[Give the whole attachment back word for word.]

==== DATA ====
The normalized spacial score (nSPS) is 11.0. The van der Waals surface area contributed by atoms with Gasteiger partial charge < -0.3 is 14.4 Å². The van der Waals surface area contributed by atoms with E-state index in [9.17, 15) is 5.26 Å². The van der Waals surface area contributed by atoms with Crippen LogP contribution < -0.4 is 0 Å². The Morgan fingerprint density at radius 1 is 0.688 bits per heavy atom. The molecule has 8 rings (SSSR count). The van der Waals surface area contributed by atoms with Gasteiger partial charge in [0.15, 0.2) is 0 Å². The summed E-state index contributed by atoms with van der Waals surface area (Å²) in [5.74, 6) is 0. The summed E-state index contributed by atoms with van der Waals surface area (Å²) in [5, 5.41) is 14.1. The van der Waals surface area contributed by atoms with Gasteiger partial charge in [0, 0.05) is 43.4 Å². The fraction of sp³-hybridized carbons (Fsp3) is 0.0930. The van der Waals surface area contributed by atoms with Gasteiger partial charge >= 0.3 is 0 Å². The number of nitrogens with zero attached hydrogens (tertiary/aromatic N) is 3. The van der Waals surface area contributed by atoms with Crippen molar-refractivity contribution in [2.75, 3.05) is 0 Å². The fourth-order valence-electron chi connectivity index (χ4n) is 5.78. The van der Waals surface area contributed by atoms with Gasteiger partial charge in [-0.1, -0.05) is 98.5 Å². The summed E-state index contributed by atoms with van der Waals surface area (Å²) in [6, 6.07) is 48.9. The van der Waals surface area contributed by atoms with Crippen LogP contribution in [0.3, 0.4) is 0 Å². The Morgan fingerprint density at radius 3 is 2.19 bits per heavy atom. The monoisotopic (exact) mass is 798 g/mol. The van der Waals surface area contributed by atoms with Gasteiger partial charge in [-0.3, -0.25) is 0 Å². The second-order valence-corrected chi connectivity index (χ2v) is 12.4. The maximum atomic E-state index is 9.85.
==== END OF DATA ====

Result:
The normalized spacial score (nSPS) is 11.0. The van der Waals surface area contributed by atoms with Gasteiger partial charge < -0.3 is 14.4 Å². The van der Waals surface area contributed by atoms with E-state index in [9.17, 15) is 5.26 Å². The van der Waals surface area contributed by atoms with Crippen LogP contribution < -0.4 is 0 Å². The Morgan fingerprint density at radius 1 is 0.688 bits per heavy atom. The molecule has 8 rings (SSSR count). The van der Waals surface area contributed by atoms with Gasteiger partial charge in [0.15, 0.2) is 0 Å². The summed E-state index contributed by atoms with van der Waals surface area (Å²) in [5.74, 6) is 0. The summed E-state index contributed by atoms with van der Waals surface area (Å²) in [5, 5.41) is 14.1. The van der Waals surface area contributed by atoms with Gasteiger partial charge in [0, 0.05) is 43.4 Å². The fraction of sp³-hybridized carbons (Fsp3) is 0.0930. The van der Waals surface area contributed by atoms with Gasteiger partial charge >= 0.3 is 0 Å². The number of nitrogens with zero attached hydrogens (tertiary/aromatic N) is 3. The van der Waals surface area contributed by atoms with Crippen molar-refractivity contribution in [2.75, 3.05) is 0 Å². The fourth-order valence-electron chi connectivity index (χ4n) is 5.78. The van der Waals surface area contributed by atoms with Gasteiger partial charge in [-0.1, -0.05) is 98.5 Å². The summed E-state index contributed by atoms with van der Waals surface area (Å²) in [6, 6.07) is 48.9. The van der Waals surface area contributed by atoms with Crippen LogP contribution in [0.3, 0.4) is 0 Å². The Morgan fingerprint density at radius 3 is 2.19 bits per heavy atom. The monoisotopic (exact) mass is 798 g/mol. The van der Waals surface area contributed by atoms with Gasteiger partial charge in [-0.3, -0.25) is 0 Å². The second-order valence-corrected chi connectivity index (χ2v) is 12.4. The maximum atomic E-state index is 9.85.